For some time now, gut health has been suspected to play a key role in chronic conditions. We now know that there is significant interaction between the body’s immune system and bacteria in the intestinal tract, and researchers have become increasingly interested in how the immune system ties into conditions such as Parkinson’s disease (PD). But how do these factors all connect?
The Potential Role of Gut Infections in Parkinson’s Disease
Emerging research suggests Parkinson’s disease could have an autoimmune component. Autoimmune conditions occur when the body’s immune system confuses healthy cells for pathogens and sets out to destroy them. A small percentage of PD cases are caused by mutations in genes that code for the proteins PINK1 and Parkin, which help clear out damaged mitochondria. Individuals with these mutations are more likely to develop PD before the age of 50.
Yet, when scientists removed PINK1 and Parkin from mice in a recent study, thereby giving them the same mutations linked to Parkinson’s disease in humans, they did not develop the disease. The research team theorized that factors other than these genetic mutations alone would likely be required for PD to develop. In particular, they believed exposure to specific germs could trigger Parkinson’s disease in individuals with this mutation.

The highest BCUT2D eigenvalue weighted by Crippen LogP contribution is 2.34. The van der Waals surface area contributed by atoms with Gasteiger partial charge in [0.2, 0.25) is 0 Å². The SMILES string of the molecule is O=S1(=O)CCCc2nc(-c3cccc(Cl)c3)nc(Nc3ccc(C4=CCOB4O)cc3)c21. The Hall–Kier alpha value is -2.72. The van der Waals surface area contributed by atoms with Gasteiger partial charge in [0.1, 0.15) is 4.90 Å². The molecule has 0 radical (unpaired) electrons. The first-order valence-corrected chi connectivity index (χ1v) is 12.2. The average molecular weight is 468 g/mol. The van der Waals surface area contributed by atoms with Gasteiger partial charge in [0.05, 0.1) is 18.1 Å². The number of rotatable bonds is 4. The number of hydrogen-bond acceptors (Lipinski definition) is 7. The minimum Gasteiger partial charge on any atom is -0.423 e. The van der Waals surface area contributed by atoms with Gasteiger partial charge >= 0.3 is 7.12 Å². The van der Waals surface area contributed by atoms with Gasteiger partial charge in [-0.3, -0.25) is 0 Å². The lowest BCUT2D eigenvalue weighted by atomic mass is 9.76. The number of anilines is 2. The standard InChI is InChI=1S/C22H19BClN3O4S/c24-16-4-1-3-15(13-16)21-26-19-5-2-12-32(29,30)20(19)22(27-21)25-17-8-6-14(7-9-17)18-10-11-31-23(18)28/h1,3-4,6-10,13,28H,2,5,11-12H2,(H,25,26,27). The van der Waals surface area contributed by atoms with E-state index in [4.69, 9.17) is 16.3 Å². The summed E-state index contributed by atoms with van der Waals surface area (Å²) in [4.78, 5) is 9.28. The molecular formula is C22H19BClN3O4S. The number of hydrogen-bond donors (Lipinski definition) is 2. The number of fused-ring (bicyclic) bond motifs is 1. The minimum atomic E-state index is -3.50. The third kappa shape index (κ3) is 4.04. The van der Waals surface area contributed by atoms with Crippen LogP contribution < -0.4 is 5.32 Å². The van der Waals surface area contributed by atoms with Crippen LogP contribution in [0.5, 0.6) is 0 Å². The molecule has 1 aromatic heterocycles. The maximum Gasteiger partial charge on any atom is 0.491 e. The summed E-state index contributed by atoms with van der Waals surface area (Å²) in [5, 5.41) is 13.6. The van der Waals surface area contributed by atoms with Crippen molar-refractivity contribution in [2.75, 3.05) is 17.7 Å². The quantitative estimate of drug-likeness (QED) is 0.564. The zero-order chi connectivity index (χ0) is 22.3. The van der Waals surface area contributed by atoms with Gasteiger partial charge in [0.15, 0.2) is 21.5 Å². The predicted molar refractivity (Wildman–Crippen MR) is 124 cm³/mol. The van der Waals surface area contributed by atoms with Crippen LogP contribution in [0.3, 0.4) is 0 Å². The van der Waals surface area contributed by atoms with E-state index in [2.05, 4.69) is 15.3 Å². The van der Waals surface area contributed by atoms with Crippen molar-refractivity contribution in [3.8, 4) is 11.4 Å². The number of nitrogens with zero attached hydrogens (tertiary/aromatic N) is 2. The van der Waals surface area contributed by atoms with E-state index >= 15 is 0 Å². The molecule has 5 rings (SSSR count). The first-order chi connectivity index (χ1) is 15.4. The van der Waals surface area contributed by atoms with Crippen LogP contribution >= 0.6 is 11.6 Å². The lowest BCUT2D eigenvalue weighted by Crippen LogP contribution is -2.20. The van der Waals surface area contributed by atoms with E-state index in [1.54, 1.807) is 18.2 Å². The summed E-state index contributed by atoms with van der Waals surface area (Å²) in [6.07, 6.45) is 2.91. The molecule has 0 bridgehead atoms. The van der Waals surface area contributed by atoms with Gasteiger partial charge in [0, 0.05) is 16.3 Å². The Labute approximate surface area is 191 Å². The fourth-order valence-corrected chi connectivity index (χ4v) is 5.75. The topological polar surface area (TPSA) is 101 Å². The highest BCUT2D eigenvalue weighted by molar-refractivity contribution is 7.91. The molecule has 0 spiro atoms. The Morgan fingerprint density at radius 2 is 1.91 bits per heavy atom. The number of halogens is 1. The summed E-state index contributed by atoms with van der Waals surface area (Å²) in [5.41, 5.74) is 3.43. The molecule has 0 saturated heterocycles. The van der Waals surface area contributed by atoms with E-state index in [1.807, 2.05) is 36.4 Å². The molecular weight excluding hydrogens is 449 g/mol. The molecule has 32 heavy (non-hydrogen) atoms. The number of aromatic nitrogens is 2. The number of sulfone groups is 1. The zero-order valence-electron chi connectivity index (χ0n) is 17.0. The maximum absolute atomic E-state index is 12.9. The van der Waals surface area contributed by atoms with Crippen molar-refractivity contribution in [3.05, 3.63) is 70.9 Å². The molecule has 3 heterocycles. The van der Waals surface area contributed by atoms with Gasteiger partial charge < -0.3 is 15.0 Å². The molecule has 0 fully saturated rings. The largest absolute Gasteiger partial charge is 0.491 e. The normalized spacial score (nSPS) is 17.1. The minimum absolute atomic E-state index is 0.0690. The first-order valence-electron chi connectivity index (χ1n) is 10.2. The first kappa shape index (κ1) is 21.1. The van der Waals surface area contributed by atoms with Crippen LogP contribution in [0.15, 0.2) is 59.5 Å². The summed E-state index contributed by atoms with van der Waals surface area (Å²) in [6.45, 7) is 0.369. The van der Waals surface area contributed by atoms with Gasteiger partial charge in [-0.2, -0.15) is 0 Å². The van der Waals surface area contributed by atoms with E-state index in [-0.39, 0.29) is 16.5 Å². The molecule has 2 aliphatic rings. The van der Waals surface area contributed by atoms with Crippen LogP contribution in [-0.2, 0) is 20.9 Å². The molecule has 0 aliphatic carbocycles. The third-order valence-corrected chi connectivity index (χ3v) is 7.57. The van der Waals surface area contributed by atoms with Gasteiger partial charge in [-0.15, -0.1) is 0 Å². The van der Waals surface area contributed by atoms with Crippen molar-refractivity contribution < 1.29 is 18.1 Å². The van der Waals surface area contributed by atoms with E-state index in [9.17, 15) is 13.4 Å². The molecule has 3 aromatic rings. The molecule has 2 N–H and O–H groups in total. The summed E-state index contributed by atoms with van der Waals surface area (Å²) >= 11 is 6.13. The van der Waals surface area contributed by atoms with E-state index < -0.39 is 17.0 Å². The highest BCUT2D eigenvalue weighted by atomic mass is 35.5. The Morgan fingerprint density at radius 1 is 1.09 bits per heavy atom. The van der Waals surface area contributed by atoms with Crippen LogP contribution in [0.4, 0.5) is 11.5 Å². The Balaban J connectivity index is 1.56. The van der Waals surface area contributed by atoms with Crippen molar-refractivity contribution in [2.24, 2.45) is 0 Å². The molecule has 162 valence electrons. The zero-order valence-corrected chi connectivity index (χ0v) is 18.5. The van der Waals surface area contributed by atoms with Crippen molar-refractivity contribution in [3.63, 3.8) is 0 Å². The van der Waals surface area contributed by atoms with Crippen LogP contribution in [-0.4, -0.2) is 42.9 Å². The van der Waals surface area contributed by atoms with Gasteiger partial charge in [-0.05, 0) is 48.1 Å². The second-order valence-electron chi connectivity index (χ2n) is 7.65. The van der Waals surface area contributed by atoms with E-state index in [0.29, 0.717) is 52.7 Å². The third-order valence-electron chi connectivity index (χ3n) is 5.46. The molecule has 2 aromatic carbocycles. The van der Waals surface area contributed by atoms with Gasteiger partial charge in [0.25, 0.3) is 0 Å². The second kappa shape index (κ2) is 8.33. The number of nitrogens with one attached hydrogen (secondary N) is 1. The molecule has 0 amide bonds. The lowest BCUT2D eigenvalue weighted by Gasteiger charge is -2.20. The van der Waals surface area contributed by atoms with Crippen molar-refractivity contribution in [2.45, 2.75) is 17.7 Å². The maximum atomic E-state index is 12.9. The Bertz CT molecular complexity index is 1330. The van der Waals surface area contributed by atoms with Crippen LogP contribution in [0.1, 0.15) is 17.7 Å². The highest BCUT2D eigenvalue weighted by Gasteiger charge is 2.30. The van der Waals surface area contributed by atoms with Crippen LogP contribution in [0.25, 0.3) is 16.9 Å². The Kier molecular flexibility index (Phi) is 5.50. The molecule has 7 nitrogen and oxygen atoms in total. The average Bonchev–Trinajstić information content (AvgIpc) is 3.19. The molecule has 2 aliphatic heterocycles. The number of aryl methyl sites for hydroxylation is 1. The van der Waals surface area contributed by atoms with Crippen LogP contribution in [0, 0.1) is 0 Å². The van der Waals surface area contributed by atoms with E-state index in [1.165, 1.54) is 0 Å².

To test this theory, the mice were exposed to E. coli. As the researchers suspected, they experienced PD-like symptoms later in life, along with a loss of dopaminergic neurons in the brain. This suggests that in individuals with certain genetic mutations, gut infections can trigger an immune system response which targets healthy cells.
What the Findings Mean
This research has also led scientists to the conclusion that in people without functioning PINK1 and Parkin, intestinal infections can trigger PD, thereby demonstrating a clear gut-brain connection in the disease. While this doesn’t suggest that all PD cases are autoimmune, it does pose the theory that there could be an immune system element in some cases. Although the mystery surrounding Parkinson’s disease still remains, this discovery points to an interplay between the gut, genetics, and brain, which may ultimately pave the way for further developments in the realm of treatment.